It’s that time of year again: you’ve only got a few days left to file your tax return

It’s that time of year again: you’ve only got a few days left to file your tax return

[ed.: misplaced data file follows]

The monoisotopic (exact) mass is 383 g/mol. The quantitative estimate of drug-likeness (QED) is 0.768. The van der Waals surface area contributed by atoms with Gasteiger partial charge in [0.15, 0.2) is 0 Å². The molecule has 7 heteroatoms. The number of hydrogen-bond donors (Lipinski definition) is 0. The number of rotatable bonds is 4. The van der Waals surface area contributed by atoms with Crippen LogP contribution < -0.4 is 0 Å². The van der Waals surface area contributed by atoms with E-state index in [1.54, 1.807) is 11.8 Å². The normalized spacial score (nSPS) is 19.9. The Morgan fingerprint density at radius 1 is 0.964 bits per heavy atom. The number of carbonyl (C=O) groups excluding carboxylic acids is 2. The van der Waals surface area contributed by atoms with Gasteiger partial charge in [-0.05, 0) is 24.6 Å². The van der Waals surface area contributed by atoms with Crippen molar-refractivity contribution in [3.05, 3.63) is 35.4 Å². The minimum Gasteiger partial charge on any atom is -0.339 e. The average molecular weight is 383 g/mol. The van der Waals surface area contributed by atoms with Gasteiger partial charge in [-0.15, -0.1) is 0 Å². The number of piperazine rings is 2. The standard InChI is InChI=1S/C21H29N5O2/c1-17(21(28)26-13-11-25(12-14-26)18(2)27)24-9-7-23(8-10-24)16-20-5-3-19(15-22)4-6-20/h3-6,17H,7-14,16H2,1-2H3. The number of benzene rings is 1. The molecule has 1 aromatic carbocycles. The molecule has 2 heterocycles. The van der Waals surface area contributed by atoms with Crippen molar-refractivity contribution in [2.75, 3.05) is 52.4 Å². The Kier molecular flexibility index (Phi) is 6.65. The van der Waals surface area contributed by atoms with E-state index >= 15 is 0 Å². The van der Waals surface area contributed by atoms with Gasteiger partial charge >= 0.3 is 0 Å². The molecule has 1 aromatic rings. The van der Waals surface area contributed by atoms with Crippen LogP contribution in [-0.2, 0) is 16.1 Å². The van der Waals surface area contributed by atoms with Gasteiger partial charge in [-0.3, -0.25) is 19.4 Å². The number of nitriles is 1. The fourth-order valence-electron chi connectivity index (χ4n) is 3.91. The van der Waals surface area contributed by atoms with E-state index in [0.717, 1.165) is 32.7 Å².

Yes, it is that time of the year again. You’ve got until April 30 to hand in your annual tax return and this year, like every year, a few things have changed. Here’s a handy overview of what you need to know. 1 Do you have to file an income tax return? If you received an invitation from the Dutch tax office to file your income tax, you are required to comply, even if you had no income. The letters are typically sent in the month of February. If you live in the Netherlands currently or have done for part of the year you may also file a tax return voluntarily. You may, for example, expect a refund or you have received undeclared income. And who knows, perhaps you will be entitled to money back. 2 If you are a new arrival Tax filing for the year you arrived in the Netherlands is different from filings for residents with a complete tax year. You become liable for tax the moment you arrive but you might find the tax office has a different date – such as the date you registered with your local council. The tax office should use the actual date you arrived, so if there is a discrepancy, let them know, via your tax advisor. 3 The 30% ruling If you were recruited from outside the Netherlands and you meet the minimum taxable salary threshold of € 37,296 (2018), you might be eligible for the 30% ruling. This allows employers to pay staff 30% of their salary free of tax. The rules for benefiting from this tax break have become more complicated as of late, and a tax advisor can help you find out if you qualify. Find out more here 4 Worldwide income and double tax relief Residents of the Netherlands and non-residential tax payers should report their entire worldwide income in their income tax returns. This worldwide income may include revenue which the Dutch tax office is not entitled to tax because of bilateral tax treaties. To avoid a situation where you have to pay tax twice in both countries over the same source, the Netherlands grants a credit to compensate for the tax owed outside the Netherlands. This is commonly referred to as double tax relief. 5 Company cars (or bikes) If you have a company car and use it privately to drive more than 500 kilometres a year, you will have to pay tax on it. The tax is based on the value of the car when it was new, including taxes, and varies depending on how energy efficient the vehicle is. Find out more. There are also specific rules if your company has provided you with a bike. 6 Mortgage tax relief and other tax breaks The maximum amount mortgage holders can deduct from tax is gradually being reduced and last year the amount was cut to 50%. This means that if you are a high earner and pay 52% tax on some of your income, the mortgage tax relief break is only 50% – in other words, your mortgage will cost you a little more. You may also be entitled to tax relief on the cost of education and on some extra healthcare costs. You can find an overview of the changes made to tax law this year here. 7 Remember your Digid All personal tax returns are supposed to be made online or via a special app, and that means you’ll need a Digid, the personal identification number used for all contact with government departments. So it is no good trying to complete the form on April 30 and then discovering you don’t have the all important number, because it takes a few days to get one. Be prepared. 8 And if you miss the deadline? The Dutch tax year runs from January 1 to December 31. You have until April 30 to file your tax return, unless you ask for an extension and the tax office is fairly relaxed about providing one. Dial the toll free number 0800-0543 and ask. If you file your taxes through a tax adviser, than he or she can request an extension (usually free of charge) for you. For more information contact Blue Umbrella at phone +31(0)204687560, e-mail info@blueumbrella.nl or website www.blueumbrella.nl  More >